Possible Suspect Identified In Boston Marathon Bombings
BOSTON, Mass. (CBS News/AP) — In what could be a major break in the Boston Marathon bombings case, investigators are on the hunt for a man seen in a department-store surveillance video dropping off a bag at the site of the bombings.
The development – less than 48 hours after the attack that left three people dead and more than 170 wounded, including an 11-year-old Bay Area boy – marked a possible turning point in a case that has investigators analyzing photos and videos frame by frame for clues to who carried out the twin bombings and why.
Law enforcement sources told CBS News that investigators were trying to identify a person described as a young white man who is standing in the crowd near the scene of the second bombing just before the device exploded. A surveillance camera at a nearby Lord and Taylor department store captured images of the man who was carrying a backpack and talking on a cell phone.
Boston City Council President Stephen Murphy, who said he was briefed by Boston police, said investigators matched the findings from the image on surveillance footage with witness descriptions of someone leaving the scene.
“I know it’s very active and very fluid right now – that they are on the chase,” Murphy told The Associated Press. He added: “They may be on the verge of arresting someone, and that’s good.”
The man was wearing a black jacket, a grey hooded sweatshirt and a white or off-white baseball cap backwards. He was described as 6 feet or 6-feet-2-inches tall with a medium build.
Murphy said the department store video “has confirmed that a suspect is seen dropping a bag near the point of the second explosion and heading off” when the first explosion occurred at the finish line about 100 yards down Boylston Street. Just a few seconds later, the second bomb exploded near where the man had been standing.
Investigators now are going through cell phone logs to determine who made calls from that location near the time of the explosions. Sources told CBS News that the FBI was working with a list of names of cell phone owners and attempting to match one of those to the unknown man on the surveillance
The bombs were crudely fashioned from ordinary kitchen pressure cookers packed with explosives, nails and ball bearings, investigators and others close to the case said. Investigators suspect the devices were then hidden in black duffel bags and left on the ground.
As a result, they were looking for images of someone lugging a dark, heavy bag.
Law enforcement sources who spoke to both CBS News and the AP confirmed that investigators had an image of a potential suspect whose name was not known to them and who had not been questioned.
The turn of events came with Boston in a state of high excitement over conflicting reports of a breakthrough.
Law enforcement officials briefed on the investigation told both the AP and CNN around midday that a suspect was in custody and was expected in federal court. But the FBI and the U.S. attorney’s office in Boston said no arrests had been made.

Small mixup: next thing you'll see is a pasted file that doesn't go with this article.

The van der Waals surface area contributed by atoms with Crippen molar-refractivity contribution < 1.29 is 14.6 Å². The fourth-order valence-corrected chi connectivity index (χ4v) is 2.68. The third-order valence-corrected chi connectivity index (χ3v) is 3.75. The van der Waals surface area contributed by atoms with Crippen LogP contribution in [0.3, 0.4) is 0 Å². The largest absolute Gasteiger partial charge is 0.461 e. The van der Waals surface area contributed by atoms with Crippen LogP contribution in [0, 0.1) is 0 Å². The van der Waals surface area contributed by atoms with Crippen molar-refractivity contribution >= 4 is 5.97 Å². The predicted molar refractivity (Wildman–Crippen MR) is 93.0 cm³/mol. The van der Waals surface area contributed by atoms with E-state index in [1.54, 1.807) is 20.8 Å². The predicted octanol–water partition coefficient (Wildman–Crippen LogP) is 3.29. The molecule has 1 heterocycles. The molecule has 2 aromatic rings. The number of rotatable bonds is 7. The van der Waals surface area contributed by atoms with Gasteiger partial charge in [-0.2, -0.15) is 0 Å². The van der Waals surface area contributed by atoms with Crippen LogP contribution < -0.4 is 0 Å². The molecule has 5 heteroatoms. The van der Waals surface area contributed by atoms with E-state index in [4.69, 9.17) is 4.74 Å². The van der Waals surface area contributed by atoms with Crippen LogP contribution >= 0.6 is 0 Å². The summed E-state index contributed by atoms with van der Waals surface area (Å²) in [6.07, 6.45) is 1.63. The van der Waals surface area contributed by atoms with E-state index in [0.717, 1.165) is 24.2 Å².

By nightfall, there was no evidence anyone was in custody. No one was brought to court. The law enforcement official, who had affirmed to the AP that there was a suspect in custody even after federal officials denied it, was unable to obtain any further information or explanation.
At least 14 patients, including 11-year-old Bay Area victim Aaron Hern of Martinez, remained in critical condition. Dozens of other patients have been released from hospitals around the Boston area, and officials at three hospitals that treated some of the most seriously injured said they expect all their remaining patients to survive.
On Wednesday, investigators in white jumpsuits fanned out across the streets, rooftops and awnings around the blast site in search of clues. They picked through trash cans, plastic cup sleeves and discarded sports drink dispensers
Boston remained under a heavy security presence, and some people admitted they were nervous about moving about in public spaces.
Police were stationed on street corners across downtown Boston, while National Guardsmen set up tents on the Boston Common and stationed tactical vehicles.
President Barack Obama planned to visit Boston on Thursday to attend a service honoring the victims.
The blasts killed 8-year-old Martin Richard of Boston and 29-year-old Krystle Campbell of Medford, Mass. The Shenyang Evening News, a state-run Chinese newspaper, identified the third victim as Lu Lingzi, a graduate student at Boston University.
Heightening jitters in Washington, D.C., where security already had been tightened after the Boston bombings, the FBI arrested Mississippi man on Wednesday, accused of sending letters to Obama and a senator that tested positive for the poisonous ricin.
The man was identified as Paul Kevin Curtis, 45, of Corinth, near the Tennessee state line about 100 miles east of Memphis. There was no indication the mailings were related to the Boston attack.
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